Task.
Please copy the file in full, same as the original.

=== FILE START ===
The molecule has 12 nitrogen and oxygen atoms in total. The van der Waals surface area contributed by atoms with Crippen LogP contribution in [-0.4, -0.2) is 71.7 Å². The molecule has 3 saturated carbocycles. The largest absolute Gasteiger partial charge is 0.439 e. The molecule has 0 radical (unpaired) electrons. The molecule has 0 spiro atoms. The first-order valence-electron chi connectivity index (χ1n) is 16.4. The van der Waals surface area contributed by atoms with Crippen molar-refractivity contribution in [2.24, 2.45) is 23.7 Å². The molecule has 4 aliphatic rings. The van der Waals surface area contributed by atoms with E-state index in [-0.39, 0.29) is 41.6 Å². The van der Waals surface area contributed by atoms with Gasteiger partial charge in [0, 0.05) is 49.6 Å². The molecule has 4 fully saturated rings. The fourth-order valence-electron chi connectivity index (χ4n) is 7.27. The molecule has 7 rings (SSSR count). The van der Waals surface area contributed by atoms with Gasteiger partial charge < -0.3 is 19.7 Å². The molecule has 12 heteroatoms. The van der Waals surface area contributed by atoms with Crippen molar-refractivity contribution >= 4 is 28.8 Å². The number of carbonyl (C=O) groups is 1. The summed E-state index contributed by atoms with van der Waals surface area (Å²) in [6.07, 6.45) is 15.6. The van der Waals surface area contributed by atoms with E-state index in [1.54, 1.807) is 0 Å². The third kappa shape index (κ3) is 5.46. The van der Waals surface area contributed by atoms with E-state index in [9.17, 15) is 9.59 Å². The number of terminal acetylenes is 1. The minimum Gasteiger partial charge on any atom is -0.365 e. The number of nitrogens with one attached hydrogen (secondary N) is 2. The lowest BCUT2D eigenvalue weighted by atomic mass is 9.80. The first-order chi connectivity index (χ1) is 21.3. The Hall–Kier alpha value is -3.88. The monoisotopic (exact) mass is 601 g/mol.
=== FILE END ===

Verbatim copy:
The molecule has 12 nitrogen and oxygen atoms in total. The van der Waals surface area contributed by atoms with Crippen LogP contribution in [-0.4, -0.2) is 71.7 Å². The molecule has 3 saturated carbocycles. The largest absolute Gasteiger partial charge is 0.439 e. The molecule has 0 radical (unpaired) electrons. The molecule has 0 spiro atoms. The first-order valence-electron chi connectivity index (χ1n) is 16.4. The van der Waals surface area contributed by atoms with Crippen molar-refractivity contribution in [2.24, 2.45) is 23.7 Å². The molecule has 4 aliphatic rings. The van der Waals surface area contributed by atoms with E-state index in [-0.39, 0.29) is 41.6 Å². The van der Waals surface area contributed by atoms with Gasteiger partial charge in [0, 0.05) is 49.6 Å². The molecule has 4 fully saturated rings. The fourth-order valence-electron chi connectivity index (χ4n) is 7.27. The molecule has 7 rings (SSSR count). The van der Waals surface area contributed by atoms with Gasteiger partial charge < -0.3 is 19.7 Å². The molecule has 12 heteroatoms. The van der Waals surface area contributed by atoms with Crippen molar-refractivity contribution >= 4 is 28.8 Å². The number of carbonyl (C=O) groups is 1. The summed E-state index contributed by atoms with van der Waals surface area (Å²) in [6.07, 6.45) is 15.6. The van der Waals surface area contributed by atoms with E-state index in [1.54, 1.807) is 0 Å². The third kappa shape index (κ3) is 5.46. The van der Waals surface area contributed by atoms with E-state index in [9.17, 15) is 9.59 Å². The number of terminal acetylenes is 1. The minimum Gasteiger partial charge on any atom is -0.365 e. The number of nitrogens with one attached hydrogen (secondary N) is 2. The lowest BCUT2D eigenvalue weighted by atomic mass is 9.80. The first-order chi connectivity index (χ1) is 21.3. The Hall–Kier alpha value is -3.88. The monoisotopic (exact) mass is 601 g/mol.